The long-awaited Fourth World Water Forum brought over 10,000 participants and hundreds of journalists to town to discuss what organizers hoped would be the mostly technical issues of a shared human concern. The event is organized every three years by the World Water Council, which groups 300 organizations including industry representatives, government ministries, international institutions, and development banks.

However, the technical discussions were quickly eclipsed by a clash of worldviews. From the outset, forum officials expressed their view that water cannot be valued properly until it is assigned a market price that reflects costs, and that private participation is necessary for investment in infrastructure. This is the vision pushed by the World Bank and others since they created the Water Council in the mid-nineties. The accompanying water trade fair offered a glimpse of what’s at stake for the burgeoning water industry, worth about $400 billion dollars a year.

Meanwhile, members of the urban popular movement, small farmers’ organizations, and indigenous peoples asserted that access to water is a right and a public good.

This clash has happened at previous forums. The Third Forum in Japan saw numerous dissenting voices and protest actions, which is the reason that security and access were tightened up at the Mexico City Forum. But a major change occurred between the Third and Fourth Forums. What was once a sound of alarm from environmental groups who warned of the risks of privatization has grown into a worldwide grassroots protest movement.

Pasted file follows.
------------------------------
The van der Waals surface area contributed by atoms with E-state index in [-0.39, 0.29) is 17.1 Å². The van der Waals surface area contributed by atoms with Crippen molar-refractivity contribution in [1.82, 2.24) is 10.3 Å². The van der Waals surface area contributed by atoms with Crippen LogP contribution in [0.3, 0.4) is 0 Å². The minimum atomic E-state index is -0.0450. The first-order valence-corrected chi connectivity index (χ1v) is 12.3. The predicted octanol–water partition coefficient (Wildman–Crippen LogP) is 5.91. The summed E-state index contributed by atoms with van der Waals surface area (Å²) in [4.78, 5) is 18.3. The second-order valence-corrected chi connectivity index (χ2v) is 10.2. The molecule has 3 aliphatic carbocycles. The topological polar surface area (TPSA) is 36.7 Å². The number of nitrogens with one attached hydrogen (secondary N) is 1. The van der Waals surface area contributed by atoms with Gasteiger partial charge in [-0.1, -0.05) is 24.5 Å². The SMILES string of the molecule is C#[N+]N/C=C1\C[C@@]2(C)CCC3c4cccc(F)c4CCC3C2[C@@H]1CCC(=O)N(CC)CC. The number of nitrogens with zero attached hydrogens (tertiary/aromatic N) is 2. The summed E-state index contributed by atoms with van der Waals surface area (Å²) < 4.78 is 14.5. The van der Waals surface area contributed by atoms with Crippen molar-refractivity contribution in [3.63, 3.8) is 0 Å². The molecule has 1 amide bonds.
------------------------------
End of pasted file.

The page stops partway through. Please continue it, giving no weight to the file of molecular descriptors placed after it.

In a tidal shift that wasn’t entirely clear until Mexico City, public opinion has moved against private-sector management and reclaimed water as a basic human right to be managed outside the market, by the people. In the Water War of Cochabamba, Bolivia, residents fought the private concession for water distribution—and won. Private contracts throughout the developing world have been cancelled when irate users or disappointed governments noted that rates were raised while promised investment—especially in non- profitable poor areas—never materialized. In Latin America, the most unequal region of the world, private concessions have exacerbated inequities in access to water by focusing services in lucrative urban zones and ignoring areas where the need is worst.

In a remarkable demonstration of how water issues have filtered into public consciousness, on March 16 thousands of people marched through Mexico City with signs reading “Public Water Forever,” “Life, not Profits,” and “You Can’t Buy What Has Never Been for Sale: Land and Water are Sacred.” It marked the first time an essentially environmental issue had mobilized so many people to protest.

The decline of the privatizing model for water and sanitation systems was obvious in the defensive posture of the pro-business forum organizers. On the linguistic battleground, the word “privatization”—once the darling of economic reformers—has been routed from the official discourse on water. Promoters now speak of the role of the private sector in cooperating in financing and establishing “mixed investment.”

But although the World Bank and transnational corporations recognized their public image problem and sought to avoid being portrayed as privatizers, their proposals for water management emphasized market measures and private investment, in marked contrast to the community-management solutions proposed in the alternative forum.